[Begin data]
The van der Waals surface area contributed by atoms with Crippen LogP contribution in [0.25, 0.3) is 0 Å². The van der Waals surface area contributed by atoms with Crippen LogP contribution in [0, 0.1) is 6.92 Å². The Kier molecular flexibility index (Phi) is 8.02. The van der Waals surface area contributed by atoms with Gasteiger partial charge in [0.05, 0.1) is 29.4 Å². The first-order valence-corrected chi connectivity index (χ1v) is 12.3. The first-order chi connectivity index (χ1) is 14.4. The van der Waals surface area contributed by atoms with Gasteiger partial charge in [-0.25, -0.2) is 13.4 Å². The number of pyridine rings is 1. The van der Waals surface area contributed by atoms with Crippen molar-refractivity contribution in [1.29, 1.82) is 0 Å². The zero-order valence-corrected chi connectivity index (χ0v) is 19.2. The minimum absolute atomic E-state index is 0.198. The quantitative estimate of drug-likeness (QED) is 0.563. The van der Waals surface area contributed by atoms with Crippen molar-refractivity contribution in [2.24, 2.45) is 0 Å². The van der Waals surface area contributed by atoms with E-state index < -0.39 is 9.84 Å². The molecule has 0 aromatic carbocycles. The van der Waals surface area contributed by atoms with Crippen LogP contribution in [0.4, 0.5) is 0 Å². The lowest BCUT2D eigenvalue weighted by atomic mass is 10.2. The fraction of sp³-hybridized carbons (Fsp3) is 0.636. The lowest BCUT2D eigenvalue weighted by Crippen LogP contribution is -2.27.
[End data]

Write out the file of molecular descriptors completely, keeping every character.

The van der Waals surface area contributed by atoms with Crippen LogP contribution in [0.25, 0.3) is 0 Å². The van der Waals surface area contributed by atoms with Crippen LogP contribution in [0, 0.1) is 6.92 Å². The Kier molecular flexibility index (Phi) is 8.02. The van der Waals surface area contributed by atoms with Gasteiger partial charge in [0.05, 0.1) is 29.4 Å². The first-order valence-corrected chi connectivity index (χ1v) is 12.3. The first-order chi connectivity index (χ1) is 14.4. The van der Waals surface area contributed by atoms with Gasteiger partial charge in [-0.25, -0.2) is 13.4 Å². The number of pyridine rings is 1. The van der Waals surface area contributed by atoms with Crippen molar-refractivity contribution in [1.29, 1.82) is 0 Å². The zero-order valence-corrected chi connectivity index (χ0v) is 19.2. The minimum absolute atomic E-state index is 0.198. The quantitative estimate of drug-likeness (QED) is 0.563. The van der Waals surface area contributed by atoms with Crippen molar-refractivity contribution in [2.24, 2.45) is 0 Å². The van der Waals surface area contributed by atoms with E-state index < -0.39 is 9.84 Å². The molecule has 0 aromatic carbocycles. The van der Waals surface area contributed by atoms with Crippen LogP contribution in [0.4, 0.5) is 0 Å². The lowest BCUT2D eigenvalue weighted by atomic mass is 10.2. The fraction of sp³-hybridized carbons (Fsp3) is 0.636. The lowest BCUT2D eigenvalue weighted by Crippen LogP contribution is -2.27.